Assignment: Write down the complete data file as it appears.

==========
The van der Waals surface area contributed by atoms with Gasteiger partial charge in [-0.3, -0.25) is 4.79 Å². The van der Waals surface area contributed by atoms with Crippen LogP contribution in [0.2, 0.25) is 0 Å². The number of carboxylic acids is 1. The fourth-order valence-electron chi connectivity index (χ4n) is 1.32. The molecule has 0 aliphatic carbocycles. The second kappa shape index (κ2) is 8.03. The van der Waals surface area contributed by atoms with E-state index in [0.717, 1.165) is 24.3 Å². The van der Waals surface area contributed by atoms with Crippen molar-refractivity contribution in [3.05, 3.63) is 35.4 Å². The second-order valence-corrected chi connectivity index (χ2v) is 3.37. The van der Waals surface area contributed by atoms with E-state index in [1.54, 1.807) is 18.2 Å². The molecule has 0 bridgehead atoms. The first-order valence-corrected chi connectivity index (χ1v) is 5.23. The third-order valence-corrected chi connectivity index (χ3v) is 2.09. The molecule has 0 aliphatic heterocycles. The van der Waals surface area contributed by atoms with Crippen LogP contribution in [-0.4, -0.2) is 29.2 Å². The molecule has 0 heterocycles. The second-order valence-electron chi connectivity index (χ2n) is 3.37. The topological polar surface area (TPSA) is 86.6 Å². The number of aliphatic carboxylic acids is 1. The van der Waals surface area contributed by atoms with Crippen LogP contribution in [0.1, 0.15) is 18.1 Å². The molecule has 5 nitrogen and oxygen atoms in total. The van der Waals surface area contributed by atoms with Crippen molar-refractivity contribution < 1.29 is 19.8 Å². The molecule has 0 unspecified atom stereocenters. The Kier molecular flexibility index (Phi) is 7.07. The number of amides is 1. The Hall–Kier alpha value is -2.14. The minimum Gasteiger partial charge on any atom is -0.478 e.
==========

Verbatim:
The van der Waals surface area contributed by atoms with Gasteiger partial charge in [-0.3, -0.25) is 4.79 Å². The van der Waals surface area contributed by atoms with Crippen LogP contribution in [0.2, 0.25) is 0 Å². The number of carboxylic acids is 1. The fourth-order valence-electron chi connectivity index (χ4n) is 1.32. The molecule has 0 aliphatic carbocycles. The second kappa shape index (κ2) is 8.03. The van der Waals surface area contributed by atoms with E-state index in [0.717, 1.165) is 24.3 Å². The van der Waals surface area contributed by atoms with Crippen molar-refractivity contribution in [3.05, 3.63) is 35.4 Å². The second-order valence-corrected chi connectivity index (χ2v) is 3.37. The van der Waals surface area contributed by atoms with E-state index in [1.54, 1.807) is 18.2 Å². The molecule has 0 bridgehead atoms. The first-order valence-corrected chi connectivity index (χ1v) is 5.23. The third-order valence-corrected chi connectivity index (χ3v) is 2.09. The molecule has 0 aliphatic heterocycles. The van der Waals surface area contributed by atoms with Crippen LogP contribution in [-0.4, -0.2) is 29.2 Å². The molecule has 0 heterocycles. The second-order valence-electron chi connectivity index (χ2n) is 3.37. The topological polar surface area (TPSA) is 86.6 Å². The number of aliphatic carboxylic acids is 1. The van der Waals surface area contributed by atoms with Crippen LogP contribution in [0.1, 0.15) is 18.1 Å². The molecule has 5 nitrogen and oxygen atoms in total. The van der Waals surface area contributed by atoms with Crippen molar-refractivity contribution < 1.29 is 19.8 Å². The molecule has 0 unspecified atom stereocenters. The Kier molecular flexibility index (Phi) is 7.07. The number of amides is 1. The Hall–Kier alpha value is -2.14. The minimum Gasteiger partial charge on any atom is -0.478 e.